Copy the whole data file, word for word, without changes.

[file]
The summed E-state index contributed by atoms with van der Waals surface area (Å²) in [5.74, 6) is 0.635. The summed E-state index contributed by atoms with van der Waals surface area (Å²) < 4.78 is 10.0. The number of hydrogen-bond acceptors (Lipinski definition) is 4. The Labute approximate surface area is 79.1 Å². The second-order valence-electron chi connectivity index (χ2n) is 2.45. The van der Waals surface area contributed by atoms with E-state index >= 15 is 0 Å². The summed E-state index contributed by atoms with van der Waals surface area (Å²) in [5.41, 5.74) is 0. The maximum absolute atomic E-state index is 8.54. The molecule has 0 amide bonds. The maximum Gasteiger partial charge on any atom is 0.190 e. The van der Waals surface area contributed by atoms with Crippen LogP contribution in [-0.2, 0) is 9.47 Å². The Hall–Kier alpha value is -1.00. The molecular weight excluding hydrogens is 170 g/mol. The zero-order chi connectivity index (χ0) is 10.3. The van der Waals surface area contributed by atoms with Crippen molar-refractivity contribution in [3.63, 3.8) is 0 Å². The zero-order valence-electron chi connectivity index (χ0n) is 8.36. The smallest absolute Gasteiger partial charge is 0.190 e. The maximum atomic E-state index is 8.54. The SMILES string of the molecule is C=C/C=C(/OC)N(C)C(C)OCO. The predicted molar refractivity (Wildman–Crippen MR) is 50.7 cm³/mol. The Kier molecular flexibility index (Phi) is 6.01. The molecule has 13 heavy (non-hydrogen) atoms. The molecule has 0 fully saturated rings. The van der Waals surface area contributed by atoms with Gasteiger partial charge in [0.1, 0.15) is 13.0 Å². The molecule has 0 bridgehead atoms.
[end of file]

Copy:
The summed E-state index contributed by atoms with van der Waals surface area (Å²) in [5.74, 6) is 0.635. The summed E-state index contributed by atoms with van der Waals surface area (Å²) < 4.78 is 10.0. The number of hydrogen-bond acceptors (Lipinski definition) is 4. The Labute approximate surface area is 79.1 Å². The second-order valence-electron chi connectivity index (χ2n) is 2.45. The van der Waals surface area contributed by atoms with E-state index >= 15 is 0 Å². The summed E-state index contributed by atoms with van der Waals surface area (Å²) in [5.41, 5.74) is 0. The maximum absolute atomic E-state index is 8.54. The molecule has 0 amide bonds. The maximum Gasteiger partial charge on any atom is 0.190 e. The van der Waals surface area contributed by atoms with Crippen LogP contribution in [-0.2, 0) is 9.47 Å². The Hall–Kier alpha value is -1.00. The molecular weight excluding hydrogens is 170 g/mol. The zero-order chi connectivity index (χ0) is 10.3. The van der Waals surface area contributed by atoms with Crippen molar-refractivity contribution in [3.63, 3.8) is 0 Å². The zero-order valence-electron chi connectivity index (χ0n) is 8.36. The smallest absolute Gasteiger partial charge is 0.190 e. The maximum atomic E-state index is 8.54. The SMILES string of the molecule is C=C/C=C(/OC)N(C)C(C)OCO. The predicted molar refractivity (Wildman–Crippen MR) is 50.7 cm³/mol. The Kier molecular flexibility index (Phi) is 6.01. The molecule has 13 heavy (non-hydrogen) atoms. The molecule has 0 fully saturated rings. The van der Waals surface area contributed by atoms with Gasteiger partial charge in [0.1, 0.15) is 13.0 Å². The molecule has 0 bridgehead atoms.